• Title font style

  • Note font style

  • Left thumbnail image

  • Right thumbnail image

  • Full size image

  • Background visible or invisible

  • Attributed text (e.g. for timers and links)

  • Checkmark visible or invisible (e.g. for grocery list items)

  • Disclosure indicator visible or invisible

Example of most of the types of cell configurations that Grocery supports

Example of most of the types of cell configurations that Grocery supports

All of these cells are actually the same type of component-based collection view cell

All of these cells are actually the same type of component-based collection view cell

Each component supports theming and multi-line text for all of its labels right out of the box. Multi-line support also extends to images which are automatically sized to fit the width of the screen with their aspect ratio intact. The components were exactly what we needed to build a flexible recipe layout system, but also worked great for building any other screen we wanted to.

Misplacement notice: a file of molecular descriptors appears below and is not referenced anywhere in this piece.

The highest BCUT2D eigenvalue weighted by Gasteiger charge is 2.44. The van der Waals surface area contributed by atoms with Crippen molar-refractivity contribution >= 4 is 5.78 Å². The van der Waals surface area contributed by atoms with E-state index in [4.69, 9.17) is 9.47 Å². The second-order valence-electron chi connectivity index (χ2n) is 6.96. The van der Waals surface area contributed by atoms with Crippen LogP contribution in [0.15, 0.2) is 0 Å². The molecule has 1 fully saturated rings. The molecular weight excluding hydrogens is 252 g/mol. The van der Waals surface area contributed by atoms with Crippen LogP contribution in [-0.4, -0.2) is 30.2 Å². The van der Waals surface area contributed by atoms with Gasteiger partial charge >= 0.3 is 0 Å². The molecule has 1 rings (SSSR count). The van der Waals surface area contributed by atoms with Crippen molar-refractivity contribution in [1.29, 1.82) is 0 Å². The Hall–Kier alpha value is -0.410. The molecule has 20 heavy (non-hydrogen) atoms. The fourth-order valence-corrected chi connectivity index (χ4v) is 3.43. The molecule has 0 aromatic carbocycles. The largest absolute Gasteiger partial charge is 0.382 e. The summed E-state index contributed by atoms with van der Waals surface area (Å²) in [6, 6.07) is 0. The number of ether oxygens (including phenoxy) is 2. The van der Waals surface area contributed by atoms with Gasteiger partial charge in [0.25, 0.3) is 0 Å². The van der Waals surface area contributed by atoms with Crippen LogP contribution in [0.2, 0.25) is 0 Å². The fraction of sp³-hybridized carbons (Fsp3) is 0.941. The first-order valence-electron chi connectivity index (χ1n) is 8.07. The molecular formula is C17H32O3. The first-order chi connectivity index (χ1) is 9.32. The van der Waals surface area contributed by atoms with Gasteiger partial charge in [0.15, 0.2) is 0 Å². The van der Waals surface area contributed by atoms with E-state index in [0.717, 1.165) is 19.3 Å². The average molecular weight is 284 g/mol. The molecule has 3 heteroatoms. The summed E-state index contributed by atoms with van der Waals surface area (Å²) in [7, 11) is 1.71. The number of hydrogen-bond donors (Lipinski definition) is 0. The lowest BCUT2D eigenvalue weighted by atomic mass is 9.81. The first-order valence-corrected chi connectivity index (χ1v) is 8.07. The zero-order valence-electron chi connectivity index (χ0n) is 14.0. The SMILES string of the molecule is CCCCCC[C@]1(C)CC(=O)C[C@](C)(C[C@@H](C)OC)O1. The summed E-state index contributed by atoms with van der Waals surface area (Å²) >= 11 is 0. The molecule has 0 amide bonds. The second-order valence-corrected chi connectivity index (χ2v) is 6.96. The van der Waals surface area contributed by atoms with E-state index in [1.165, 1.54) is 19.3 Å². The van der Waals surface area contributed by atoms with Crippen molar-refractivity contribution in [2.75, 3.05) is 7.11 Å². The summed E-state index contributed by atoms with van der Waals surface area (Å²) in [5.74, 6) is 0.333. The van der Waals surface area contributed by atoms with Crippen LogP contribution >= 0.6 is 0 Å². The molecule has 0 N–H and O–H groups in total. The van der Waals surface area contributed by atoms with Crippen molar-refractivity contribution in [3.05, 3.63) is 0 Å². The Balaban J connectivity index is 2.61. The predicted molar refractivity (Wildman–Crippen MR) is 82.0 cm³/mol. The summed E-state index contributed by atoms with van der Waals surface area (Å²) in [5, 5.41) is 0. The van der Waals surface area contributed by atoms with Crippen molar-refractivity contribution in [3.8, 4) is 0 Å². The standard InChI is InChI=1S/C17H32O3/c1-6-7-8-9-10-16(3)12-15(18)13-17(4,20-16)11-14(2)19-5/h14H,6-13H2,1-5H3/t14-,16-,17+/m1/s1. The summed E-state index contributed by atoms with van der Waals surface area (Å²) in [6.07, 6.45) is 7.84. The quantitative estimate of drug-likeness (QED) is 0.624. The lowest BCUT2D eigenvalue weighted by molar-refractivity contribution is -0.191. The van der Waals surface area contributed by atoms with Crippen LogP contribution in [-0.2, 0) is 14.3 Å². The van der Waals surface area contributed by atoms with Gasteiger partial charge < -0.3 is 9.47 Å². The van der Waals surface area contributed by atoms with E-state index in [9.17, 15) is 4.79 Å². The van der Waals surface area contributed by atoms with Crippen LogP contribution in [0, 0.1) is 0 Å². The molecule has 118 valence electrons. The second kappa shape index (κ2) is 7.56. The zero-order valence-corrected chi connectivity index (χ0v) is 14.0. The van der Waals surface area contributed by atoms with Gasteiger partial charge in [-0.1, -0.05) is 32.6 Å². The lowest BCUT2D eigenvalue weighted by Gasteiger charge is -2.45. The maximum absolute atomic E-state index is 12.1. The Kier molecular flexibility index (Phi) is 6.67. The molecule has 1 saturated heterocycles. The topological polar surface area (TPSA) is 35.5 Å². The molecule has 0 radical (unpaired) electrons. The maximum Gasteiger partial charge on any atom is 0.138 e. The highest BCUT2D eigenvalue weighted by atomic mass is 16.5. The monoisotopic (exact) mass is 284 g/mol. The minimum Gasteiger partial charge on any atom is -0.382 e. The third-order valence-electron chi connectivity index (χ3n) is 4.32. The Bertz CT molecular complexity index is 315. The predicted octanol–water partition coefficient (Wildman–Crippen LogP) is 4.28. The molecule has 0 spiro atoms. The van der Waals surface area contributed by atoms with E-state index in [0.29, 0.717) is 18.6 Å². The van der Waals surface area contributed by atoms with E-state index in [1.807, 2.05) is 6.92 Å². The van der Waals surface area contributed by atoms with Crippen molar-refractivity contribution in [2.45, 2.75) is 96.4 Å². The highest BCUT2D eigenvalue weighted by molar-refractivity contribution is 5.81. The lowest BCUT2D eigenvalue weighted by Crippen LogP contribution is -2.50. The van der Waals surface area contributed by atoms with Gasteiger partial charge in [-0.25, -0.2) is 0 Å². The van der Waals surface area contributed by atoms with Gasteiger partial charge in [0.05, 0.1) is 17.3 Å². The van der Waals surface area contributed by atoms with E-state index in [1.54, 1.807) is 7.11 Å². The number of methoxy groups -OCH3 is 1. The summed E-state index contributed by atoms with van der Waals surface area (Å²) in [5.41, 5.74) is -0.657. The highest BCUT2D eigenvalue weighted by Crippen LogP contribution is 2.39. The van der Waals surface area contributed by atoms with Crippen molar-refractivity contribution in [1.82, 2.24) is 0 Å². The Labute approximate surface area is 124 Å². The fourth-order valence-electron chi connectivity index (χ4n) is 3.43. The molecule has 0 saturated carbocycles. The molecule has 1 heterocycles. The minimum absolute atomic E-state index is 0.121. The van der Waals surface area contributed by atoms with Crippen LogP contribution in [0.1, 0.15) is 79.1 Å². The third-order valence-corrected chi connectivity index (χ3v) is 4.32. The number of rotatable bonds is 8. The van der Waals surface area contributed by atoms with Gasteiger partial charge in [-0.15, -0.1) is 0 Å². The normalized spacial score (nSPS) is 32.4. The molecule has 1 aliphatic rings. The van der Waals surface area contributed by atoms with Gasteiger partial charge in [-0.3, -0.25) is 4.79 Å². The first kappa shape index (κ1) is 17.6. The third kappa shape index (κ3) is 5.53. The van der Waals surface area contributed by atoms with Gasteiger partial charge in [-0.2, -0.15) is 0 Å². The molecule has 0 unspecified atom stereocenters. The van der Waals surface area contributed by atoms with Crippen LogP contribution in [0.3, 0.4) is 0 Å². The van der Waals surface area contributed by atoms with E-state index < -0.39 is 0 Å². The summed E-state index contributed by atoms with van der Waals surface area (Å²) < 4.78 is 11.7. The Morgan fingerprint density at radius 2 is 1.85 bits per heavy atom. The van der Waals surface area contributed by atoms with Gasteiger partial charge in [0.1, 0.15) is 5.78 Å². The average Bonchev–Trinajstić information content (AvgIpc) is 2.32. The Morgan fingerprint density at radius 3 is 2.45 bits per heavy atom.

The recipe feature works! Now what?

Our original plan called for iterating quickly on recipes in a new Xcode project before bringing the recipe feature code back into the Grocery project. In my head that essentially meant moving some files from one project to another and linking them together to present the new recipe screens.

There still wasn’t anything wrong with that plan. Grocery was still working well, and we wouldn’t have to make any changes to Grocery before inserting the new recipes feature. There was essentially zero risk to Grocery by going this route. Why would we consider doing anything else?